What we do or say, or don’t do and say, makes more of a difference than we might think: Refusing an invitation to an illicit or invalid wedding; not wearing a ‘pride’ button; pointing out the wages of sin, and beauty of the moral law, to those boasting of breaking it; asking a shopkeeper why he’s selling porn, or querying the local pharmacist about his contraceptives; standing firm in your rights in the face of over-zealous Covidian mandates; and what of physicians who provide euthanasia or abortion, even by referral, to keep the peace and their own licences? All of these need the truth offered to them – charitably, but firmly – a word from the Word that hopefully leads to conversion.
The six justices on the Supreme Court were not complaisant in their recent ruling striking down the infamous Roe v. Wade, a great, even miraculous, victory, which will save many lives, and souls. But this decision is quite displeasing to many. I wouldn’t put it past someone in the current administration to pull a King Henry II on their Thomas a Beckets. Who will rid us of these meddlesome justices? How that one would-be assassin decked out with full military gear got on a plane and showed up at Kavanaugh’s house, is still a mystery. May God protect His own, and those who do His will.
I have my reservations on giving such momentous moral decisions to nine, unelected, ermine-robed lawyers, brought to tragic focus in the threats of violence and death against them. They should not have to bear such a brunt, and the Supreme Court should unburden itself of such burdens. Justice Clarence Thomas is right: It’s time also to revisit previous decisions on contraceptives, same-sex ‘marriage’, and a host of other issues.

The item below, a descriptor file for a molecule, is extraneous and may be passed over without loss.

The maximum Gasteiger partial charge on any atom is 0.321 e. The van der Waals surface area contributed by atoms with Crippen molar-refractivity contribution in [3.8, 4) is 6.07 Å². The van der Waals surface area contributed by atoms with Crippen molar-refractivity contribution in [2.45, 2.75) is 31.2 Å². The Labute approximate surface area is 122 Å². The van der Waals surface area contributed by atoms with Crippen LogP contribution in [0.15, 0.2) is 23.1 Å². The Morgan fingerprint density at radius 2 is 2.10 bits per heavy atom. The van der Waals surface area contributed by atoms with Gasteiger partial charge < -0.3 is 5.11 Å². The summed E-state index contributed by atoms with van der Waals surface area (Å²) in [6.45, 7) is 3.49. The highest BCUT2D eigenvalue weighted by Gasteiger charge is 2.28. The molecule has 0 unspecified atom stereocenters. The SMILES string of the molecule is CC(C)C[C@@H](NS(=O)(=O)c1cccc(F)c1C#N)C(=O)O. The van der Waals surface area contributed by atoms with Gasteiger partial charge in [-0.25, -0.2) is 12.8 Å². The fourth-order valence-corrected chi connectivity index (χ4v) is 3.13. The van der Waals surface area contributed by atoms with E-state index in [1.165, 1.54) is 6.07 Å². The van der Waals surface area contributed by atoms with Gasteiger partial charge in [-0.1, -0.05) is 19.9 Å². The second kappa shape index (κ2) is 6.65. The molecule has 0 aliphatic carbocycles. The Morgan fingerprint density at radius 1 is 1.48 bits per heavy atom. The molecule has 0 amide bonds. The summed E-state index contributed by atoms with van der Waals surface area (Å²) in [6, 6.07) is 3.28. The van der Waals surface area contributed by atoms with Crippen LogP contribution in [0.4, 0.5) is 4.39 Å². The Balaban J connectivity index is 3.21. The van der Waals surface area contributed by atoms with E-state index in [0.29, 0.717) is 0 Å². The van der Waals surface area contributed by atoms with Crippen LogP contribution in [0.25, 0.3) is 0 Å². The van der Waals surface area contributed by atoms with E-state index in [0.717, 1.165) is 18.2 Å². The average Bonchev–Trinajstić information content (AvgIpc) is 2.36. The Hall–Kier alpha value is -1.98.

Hadley Arkes has an intriguing take on this decision, and why the justices did not go farther, to pronounce on the actual personhood of the unborn child. He’s right. For why should a child be protected in Missouri from conception, but it’s open season all nine months in New York? Chemical abortions – by far, the major cause of death of the unborn – also continue unabated, as does the degradation of marriage, family life, the corruption and mutilation of children, and on it goes.
Mr. Arkes’ point is quite Thomistic, that behind all law there is a philosophy, and behind that philosophy there is a theology, a religion, one’s view of the cosmos, life, eternity, and what it means to be human. Outside of Christ, there are not true and complete answers to those questions, and too many very, very wrong ones. As Gaudium et Spes puts it: The truth is that only in the mystery of the incarnate Word does the mystery of man take on light.
Without that Light that has come into the world, we stumble in the darkness.
Saint John the Baptist, whose birth we celebrate in these days, gave up his own life as a witness to the truth, ‘He must increase, and I must decrease’, as did Peter, ‘we must obey God rather than men’, and Paul, ‘woe to me if I do not preach the Gospel!’. All gave their lives as a witness for the truth. For Christ, we too must be willing to give everything. But we will receive far more than that in return. Now is not the time to remain complacent, nor complaisant. Courage, mes frères et sœurs! The battle is just beginning.